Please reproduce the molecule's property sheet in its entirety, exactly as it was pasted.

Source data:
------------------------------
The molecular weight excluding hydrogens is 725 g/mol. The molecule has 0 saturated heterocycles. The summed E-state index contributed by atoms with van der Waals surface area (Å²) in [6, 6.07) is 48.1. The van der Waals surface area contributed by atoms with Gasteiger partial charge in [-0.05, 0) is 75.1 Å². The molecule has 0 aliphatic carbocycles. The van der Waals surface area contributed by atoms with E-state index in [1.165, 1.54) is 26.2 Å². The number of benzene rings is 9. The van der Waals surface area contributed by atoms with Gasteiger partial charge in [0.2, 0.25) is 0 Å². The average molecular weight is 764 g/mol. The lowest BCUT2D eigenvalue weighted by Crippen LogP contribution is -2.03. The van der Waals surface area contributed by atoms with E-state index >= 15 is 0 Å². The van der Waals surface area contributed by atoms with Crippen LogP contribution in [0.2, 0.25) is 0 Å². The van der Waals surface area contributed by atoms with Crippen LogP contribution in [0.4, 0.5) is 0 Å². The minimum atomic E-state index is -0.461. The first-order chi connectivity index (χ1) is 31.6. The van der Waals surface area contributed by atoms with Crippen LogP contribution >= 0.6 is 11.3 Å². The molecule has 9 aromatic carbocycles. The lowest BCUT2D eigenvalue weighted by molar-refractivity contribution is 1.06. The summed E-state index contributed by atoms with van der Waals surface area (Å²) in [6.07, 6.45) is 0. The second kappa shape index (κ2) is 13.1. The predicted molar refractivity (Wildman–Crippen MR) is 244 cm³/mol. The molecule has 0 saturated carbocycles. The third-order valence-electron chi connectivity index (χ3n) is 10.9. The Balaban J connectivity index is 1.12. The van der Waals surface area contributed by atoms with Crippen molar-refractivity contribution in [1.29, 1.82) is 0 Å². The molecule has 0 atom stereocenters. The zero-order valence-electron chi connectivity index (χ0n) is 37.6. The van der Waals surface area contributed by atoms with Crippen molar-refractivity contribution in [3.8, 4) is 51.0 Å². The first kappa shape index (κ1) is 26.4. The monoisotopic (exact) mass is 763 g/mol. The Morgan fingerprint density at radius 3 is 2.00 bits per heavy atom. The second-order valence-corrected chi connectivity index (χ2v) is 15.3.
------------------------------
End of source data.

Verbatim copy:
The molecular weight excluding hydrogens is 725 g/mol. The molecule has 0 saturated heterocycles. The summed E-state index contributed by atoms with van der Waals surface area (Å²) in [6, 6.07) is 48.1. The van der Waals surface area contributed by atoms with Gasteiger partial charge in [-0.05, 0) is 75.1 Å². The molecule has 0 aliphatic carbocycles. The van der Waals surface area contributed by atoms with E-state index in [1.165, 1.54) is 26.2 Å². The number of benzene rings is 9. The van der Waals surface area contributed by atoms with Gasteiger partial charge in [0.2, 0.25) is 0 Å². The average molecular weight is 764 g/mol. The lowest BCUT2D eigenvalue weighted by Crippen LogP contribution is -2.03. The van der Waals surface area contributed by atoms with E-state index >= 15 is 0 Å². The van der Waals surface area contributed by atoms with Crippen LogP contribution in [0.2, 0.25) is 0 Å². The van der Waals surface area contributed by atoms with Crippen LogP contribution in [0.4, 0.5) is 0 Å². The minimum atomic E-state index is -0.461. The first-order chi connectivity index (χ1) is 31.6. The van der Waals surface area contributed by atoms with Crippen LogP contribution >= 0.6 is 11.3 Å². The molecule has 9 aromatic carbocycles. The lowest BCUT2D eigenvalue weighted by molar-refractivity contribution is 1.06. The summed E-state index contributed by atoms with van der Waals surface area (Å²) in [6.07, 6.45) is 0. The second kappa shape index (κ2) is 13.1. The predicted molar refractivity (Wildman–Crippen MR) is 244 cm³/mol. The molecule has 0 saturated carbocycles. The third-order valence-electron chi connectivity index (χ3n) is 10.9. The Balaban J connectivity index is 1.12. The van der Waals surface area contributed by atoms with Crippen molar-refractivity contribution in [1.29, 1.82) is 0 Å². The molecule has 0 atom stereocenters. The zero-order valence-electron chi connectivity index (χ0n) is 37.6. The van der Waals surface area contributed by atoms with Crippen molar-refractivity contribution in [3.8, 4) is 51.0 Å². The first kappa shape index (κ1) is 26.4. The monoisotopic (exact) mass is 763 g/mol. The Morgan fingerprint density at radius 3 is 2.00 bits per heavy atom. The second-order valence-corrected chi connectivity index (χ2v) is 15.3.